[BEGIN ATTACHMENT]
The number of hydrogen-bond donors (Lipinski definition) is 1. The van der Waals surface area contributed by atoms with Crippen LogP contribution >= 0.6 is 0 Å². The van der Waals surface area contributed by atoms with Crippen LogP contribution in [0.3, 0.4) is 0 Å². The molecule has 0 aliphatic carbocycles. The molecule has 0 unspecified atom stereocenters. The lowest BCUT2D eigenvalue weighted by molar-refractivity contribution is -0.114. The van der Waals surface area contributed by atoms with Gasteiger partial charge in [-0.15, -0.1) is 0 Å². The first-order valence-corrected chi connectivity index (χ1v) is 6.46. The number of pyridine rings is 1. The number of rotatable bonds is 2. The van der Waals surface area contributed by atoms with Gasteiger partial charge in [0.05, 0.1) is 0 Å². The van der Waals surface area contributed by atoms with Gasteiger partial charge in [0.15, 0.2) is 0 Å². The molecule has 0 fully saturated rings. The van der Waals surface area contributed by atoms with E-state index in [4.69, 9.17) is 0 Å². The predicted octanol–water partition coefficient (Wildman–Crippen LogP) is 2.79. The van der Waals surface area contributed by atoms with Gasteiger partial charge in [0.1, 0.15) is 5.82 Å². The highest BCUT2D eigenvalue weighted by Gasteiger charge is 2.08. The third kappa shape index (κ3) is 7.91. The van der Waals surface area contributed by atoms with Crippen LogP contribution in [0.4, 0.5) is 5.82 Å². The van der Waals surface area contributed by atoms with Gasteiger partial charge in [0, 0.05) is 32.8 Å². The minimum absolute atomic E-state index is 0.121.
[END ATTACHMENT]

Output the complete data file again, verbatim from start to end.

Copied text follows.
The number of hydrogen-bond donors (Lipinski definition) is 1. The van der Waals surface area contributed by atoms with Crippen LogP contribution >= 0.6 is 0 Å². The van der Waals surface area contributed by atoms with Crippen LogP contribution in [0.3, 0.4) is 0 Å². The molecule has 0 aliphatic carbocycles. The molecule has 0 unspecified atom stereocenters. The lowest BCUT2D eigenvalue weighted by molar-refractivity contribution is -0.114. The van der Waals surface area contributed by atoms with Gasteiger partial charge in [-0.15, -0.1) is 0 Å². The first-order valence-corrected chi connectivity index (χ1v) is 6.46. The number of pyridine rings is 1. The number of rotatable bonds is 2. The van der Waals surface area contributed by atoms with Gasteiger partial charge in [0.05, 0.1) is 0 Å². The van der Waals surface area contributed by atoms with Gasteiger partial charge in [0.15, 0.2) is 0 Å². The molecule has 0 fully saturated rings. The van der Waals surface area contributed by atoms with E-state index in [4.69, 9.17) is 0 Å². The predicted octanol–water partition coefficient (Wildman–Crippen LogP) is 2.79. The van der Waals surface area contributed by atoms with Gasteiger partial charge in [0.1, 0.15) is 5.82 Å². The highest BCUT2D eigenvalue weighted by Gasteiger charge is 2.08. The third kappa shape index (κ3) is 7.91. The van der Waals surface area contributed by atoms with Crippen LogP contribution in [0.4, 0.5) is 5.82 Å². The van der Waals surface area contributed by atoms with Gasteiger partial charge in [0, 0.05) is 32.8 Å². The minimum absolute atomic E-state index is 0.121.